My grandfather died when I was away at college. He was the reason I started into genealogy, but I didn't ask him enough questions before it was too late.

Here are excerpts from his obituary. (living people removed) I miss you, Grandpap. I'm sorry I didn't take the time to know you better...

John P. Sokol, 75, of Carmichaels, Pa., died Saturday, August 24, 2002, at 2:10 p.m. in the Uniontown (Pa.) Hospital.

He was born March 5, 1927, in Hiller, Fayette County, Pa., son of John Sokol and Anna Harto Sokol.

John was Catholic by faith.

He was a Coal Mine Construction Worker retired from Greer Limestone Company in Morgantown, West Virginia.

He served in the United State Army in Italy and was a member of American Legion Post 423 and V.F.W. Post 4584 both in Masontown, Pa.

On September 13, 1974, he married Mildred Christopher Sokol, who survives.

Also surviving are two daughters: -- and her husband, --, Apollo, Pa., and --, Beeper, Ohio; two step children: -- and her husband, --, of Waynesburg, Pa., and -- and his wife, --, of McMechin, West Virginia; 13 grandchildren; several step grandchildren, great grandchildren, and step great grandchildren; sisters: -- and -- both of Masontown, Pa., --, Uniontown, Pa., and --, Franklin, Tennessee; one step sister, --, Pittsburgh, Pa.; a brother, --, Charleroi, Pa.; many nieces and nephews.

A brother, Richard Sokol, a sister in infancy, Agnes, and parents preceded him in death.

The Family will receive Friends in the PAUL MICHAEL LESAKO FUNERAL HOME INC., 204 Dowlin Avenue, Carmichaels, Pa., today from 2 to 4 and 7 to 9 p.m. and Tuesday, August 27, until 11 a.m., the hour of Service with Rev. Fr. James Bump officiating.

Entombment will follow in Greene County Memorial Park Mausoleum, Waynesburg, Pa., where Full Military Honors will be accorded by V.F.W. and American Legion posts.

Thursday, May 21, 2009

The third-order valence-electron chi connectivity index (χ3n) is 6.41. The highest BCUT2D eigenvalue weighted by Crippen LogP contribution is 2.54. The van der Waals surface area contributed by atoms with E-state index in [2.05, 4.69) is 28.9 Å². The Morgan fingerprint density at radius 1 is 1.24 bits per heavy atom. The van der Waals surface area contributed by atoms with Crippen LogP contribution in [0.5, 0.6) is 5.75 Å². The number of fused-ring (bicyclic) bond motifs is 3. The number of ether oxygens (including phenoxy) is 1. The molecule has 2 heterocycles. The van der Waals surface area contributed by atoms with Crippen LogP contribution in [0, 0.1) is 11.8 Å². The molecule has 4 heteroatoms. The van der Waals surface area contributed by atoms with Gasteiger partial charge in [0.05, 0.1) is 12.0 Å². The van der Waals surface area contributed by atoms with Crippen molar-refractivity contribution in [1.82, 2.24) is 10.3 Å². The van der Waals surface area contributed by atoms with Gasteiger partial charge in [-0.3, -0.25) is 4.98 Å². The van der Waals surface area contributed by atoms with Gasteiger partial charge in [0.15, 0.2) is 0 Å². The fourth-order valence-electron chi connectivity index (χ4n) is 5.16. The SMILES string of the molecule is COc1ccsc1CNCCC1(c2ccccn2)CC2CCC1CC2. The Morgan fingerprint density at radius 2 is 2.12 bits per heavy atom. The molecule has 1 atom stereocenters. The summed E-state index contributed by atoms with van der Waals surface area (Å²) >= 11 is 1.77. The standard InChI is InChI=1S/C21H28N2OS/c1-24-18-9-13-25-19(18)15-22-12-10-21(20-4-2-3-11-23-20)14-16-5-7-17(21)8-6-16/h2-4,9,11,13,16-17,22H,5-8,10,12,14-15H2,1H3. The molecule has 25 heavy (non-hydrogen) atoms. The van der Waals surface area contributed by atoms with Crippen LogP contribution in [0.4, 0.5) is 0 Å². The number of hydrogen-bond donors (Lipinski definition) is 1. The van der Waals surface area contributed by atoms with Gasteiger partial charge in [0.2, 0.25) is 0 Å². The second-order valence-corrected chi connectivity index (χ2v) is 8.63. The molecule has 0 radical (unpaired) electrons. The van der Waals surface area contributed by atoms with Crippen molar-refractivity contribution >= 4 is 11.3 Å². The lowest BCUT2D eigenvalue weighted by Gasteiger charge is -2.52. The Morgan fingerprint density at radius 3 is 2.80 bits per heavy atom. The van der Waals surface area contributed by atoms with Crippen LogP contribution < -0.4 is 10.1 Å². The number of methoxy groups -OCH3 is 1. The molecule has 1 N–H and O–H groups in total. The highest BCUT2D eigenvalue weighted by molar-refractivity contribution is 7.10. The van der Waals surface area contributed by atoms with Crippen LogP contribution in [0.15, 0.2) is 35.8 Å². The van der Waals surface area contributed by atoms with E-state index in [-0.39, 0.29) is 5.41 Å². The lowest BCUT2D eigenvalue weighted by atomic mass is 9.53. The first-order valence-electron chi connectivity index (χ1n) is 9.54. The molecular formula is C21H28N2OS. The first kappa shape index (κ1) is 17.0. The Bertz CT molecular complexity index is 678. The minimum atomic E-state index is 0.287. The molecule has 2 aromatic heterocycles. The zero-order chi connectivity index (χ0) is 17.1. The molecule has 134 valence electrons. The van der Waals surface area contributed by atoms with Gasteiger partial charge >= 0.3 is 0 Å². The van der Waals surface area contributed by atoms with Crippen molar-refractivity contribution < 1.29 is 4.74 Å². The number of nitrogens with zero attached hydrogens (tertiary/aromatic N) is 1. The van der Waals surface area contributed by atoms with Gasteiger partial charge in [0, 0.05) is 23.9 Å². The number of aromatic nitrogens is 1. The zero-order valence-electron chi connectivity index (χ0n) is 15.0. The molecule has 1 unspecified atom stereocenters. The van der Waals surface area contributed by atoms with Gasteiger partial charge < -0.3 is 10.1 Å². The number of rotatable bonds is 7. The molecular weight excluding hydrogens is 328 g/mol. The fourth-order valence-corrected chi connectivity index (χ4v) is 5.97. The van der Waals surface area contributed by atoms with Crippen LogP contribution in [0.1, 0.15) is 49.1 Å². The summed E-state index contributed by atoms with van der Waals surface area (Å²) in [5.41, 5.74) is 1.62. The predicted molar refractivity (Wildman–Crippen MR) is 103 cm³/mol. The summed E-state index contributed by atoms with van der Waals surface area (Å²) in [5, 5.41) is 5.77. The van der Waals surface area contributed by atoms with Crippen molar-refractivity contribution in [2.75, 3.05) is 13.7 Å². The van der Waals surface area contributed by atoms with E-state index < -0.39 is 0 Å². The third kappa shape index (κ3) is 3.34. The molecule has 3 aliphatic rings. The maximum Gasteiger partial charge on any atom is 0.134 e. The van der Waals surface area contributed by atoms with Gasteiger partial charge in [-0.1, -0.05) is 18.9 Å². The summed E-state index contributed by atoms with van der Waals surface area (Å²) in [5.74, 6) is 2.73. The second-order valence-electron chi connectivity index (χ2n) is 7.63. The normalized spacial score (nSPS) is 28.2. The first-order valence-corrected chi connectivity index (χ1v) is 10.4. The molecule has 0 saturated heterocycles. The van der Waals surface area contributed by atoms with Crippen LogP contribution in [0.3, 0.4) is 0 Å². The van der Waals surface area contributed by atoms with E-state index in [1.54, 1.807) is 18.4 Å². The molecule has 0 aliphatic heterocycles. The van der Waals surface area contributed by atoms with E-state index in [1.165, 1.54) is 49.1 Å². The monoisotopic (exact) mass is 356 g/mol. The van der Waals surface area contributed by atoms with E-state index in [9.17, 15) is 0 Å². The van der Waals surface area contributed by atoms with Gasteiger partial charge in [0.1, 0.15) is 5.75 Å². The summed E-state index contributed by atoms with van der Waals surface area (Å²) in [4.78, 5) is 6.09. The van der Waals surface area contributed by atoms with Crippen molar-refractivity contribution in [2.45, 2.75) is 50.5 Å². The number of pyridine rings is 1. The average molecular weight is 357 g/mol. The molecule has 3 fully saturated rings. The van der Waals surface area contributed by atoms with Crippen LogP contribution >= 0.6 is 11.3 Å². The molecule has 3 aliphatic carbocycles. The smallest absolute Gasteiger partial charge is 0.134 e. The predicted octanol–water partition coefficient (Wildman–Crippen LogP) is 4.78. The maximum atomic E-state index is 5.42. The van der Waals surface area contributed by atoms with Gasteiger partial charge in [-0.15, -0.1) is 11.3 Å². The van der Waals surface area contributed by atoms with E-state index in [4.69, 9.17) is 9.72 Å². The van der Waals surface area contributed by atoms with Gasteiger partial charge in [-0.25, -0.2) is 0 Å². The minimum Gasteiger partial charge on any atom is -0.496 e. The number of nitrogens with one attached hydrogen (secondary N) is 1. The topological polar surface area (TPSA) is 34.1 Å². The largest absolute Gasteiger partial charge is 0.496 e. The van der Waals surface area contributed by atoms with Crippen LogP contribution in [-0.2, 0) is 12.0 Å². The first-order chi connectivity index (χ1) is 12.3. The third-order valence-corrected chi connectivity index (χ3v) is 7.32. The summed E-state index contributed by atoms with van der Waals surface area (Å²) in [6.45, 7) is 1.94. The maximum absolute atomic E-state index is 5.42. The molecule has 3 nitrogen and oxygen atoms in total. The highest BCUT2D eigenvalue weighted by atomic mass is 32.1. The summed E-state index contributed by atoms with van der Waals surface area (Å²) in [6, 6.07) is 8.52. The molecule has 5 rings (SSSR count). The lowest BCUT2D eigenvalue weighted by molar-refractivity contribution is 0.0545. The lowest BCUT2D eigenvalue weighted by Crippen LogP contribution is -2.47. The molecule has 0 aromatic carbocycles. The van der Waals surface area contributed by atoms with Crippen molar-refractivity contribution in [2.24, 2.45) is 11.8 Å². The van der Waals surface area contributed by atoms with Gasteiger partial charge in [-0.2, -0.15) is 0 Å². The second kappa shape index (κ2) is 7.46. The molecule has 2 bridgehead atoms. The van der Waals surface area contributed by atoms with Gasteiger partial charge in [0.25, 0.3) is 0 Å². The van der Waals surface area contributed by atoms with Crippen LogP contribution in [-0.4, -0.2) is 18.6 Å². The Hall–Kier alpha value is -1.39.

Tombstone Tuesday

I am a day late. So this can also be Wordless Wednesday.

Sadie was my great-great grandmother. Sarah Cauthery Pearsol. Buried in Jeannette, PA.

Tuesday, May 5, 2009

Staying in Pittsburgh

I can trace my relatives back 12 generations. I can trace my husband's family 6 generations. On each side I can follow for 150-200 years without having to leave Western Pennsylvania.

This is one of my favorite treats of my research. I can visit neighborhoods of my great-great-great-great grandparents by driving 45 minutes (in Pittsburgh we measure distance in minutes).

Hopefully soon I can process my application to the Western PA Genealogical Society to help further this treat and the research assistance it can offer.

Recently I was able to find record of PA Supreme Court ruling in 1895 in which the PA railroad sued to contest my 4th great grandfather's will over a tract of land in what is now West Elizabeth. I hope to use this information to determine more about him, as he is my brick wall.

I was disturbed to learn today of The Great Fire of 1845 that destroyed 1/4 to 1/3 of Pittsburg (before the H!). I consider myself to be an architectural history buff, a history nut and a native Pittsburgher. How did I not know of this fire? What is wrong with education in this country?

But I digress. What will I discover from PA Railroad v. Pearsol et. al? We shall see!

Tuesday, April 28, 2009

Taylor Alderdice

Thanks to a fabulous website called, I have been able to find my grandparents' and great uncles' high school photos and stories.

My grandfather was in the first class at Taylor Alderdice High School. He graduated in 1931.

The Physics Club? Perhaps that's where I get my engineering brain! Thanks, Jeep!!

I suspected that I would find his younger brother in the next graduating class but I did not. I will have to investigate why.

My grandmother was part of the class of 1937. I wonder why her comment was "So Big." I find it neat that her photo was categorized as Ruth Betty rather than Ruth Elizabeth.

My great uncle Huck was part of the class of 1936. I wonder if it is a typo that he is Blair Frank rather than Frank Blair.

My great uncle John, Class of 1942.

Friday, February 20, 2009

James Anthony Doyle - Naturalization

List of James Doyle Applications for Naturalization from Ireland in Western PA:

August 29, 1876 - Naturalization (age)
August 15, 1889 - Declaration
December 30, 1903 - Naturalization (age)
February 8, 1897 - Declaration
February 8, 1899 - Naturalization

**Edit 6/5/09 - Look for Anthony (not James Anthony), Naturalization 1872.

German Ancestors

To read later:

Tuesday, February 10, 2009

Crawling Back

After a bit of a hiatus, I am returning to my tree-search.

I thought I'd see what I could find on the Doyles, no doubt my most frustrating branch. Anthony seemed to disappear in 1890 and 1900 from Pittsburgh records. He and Catherine were here, somewhere, but do not appear in any records until 1910. Maybe they were not yet in Pittsburgh. I can review that theory but Poppy was born here in 1889 so they must have been here.

Perhaps exploring Poppy's uncles will help. Patsy first. Was Patsy married to Rose? I'll have to check my notes.

Nothing new today. I'll have to dig up the birth records I found of Poppy and his siblings.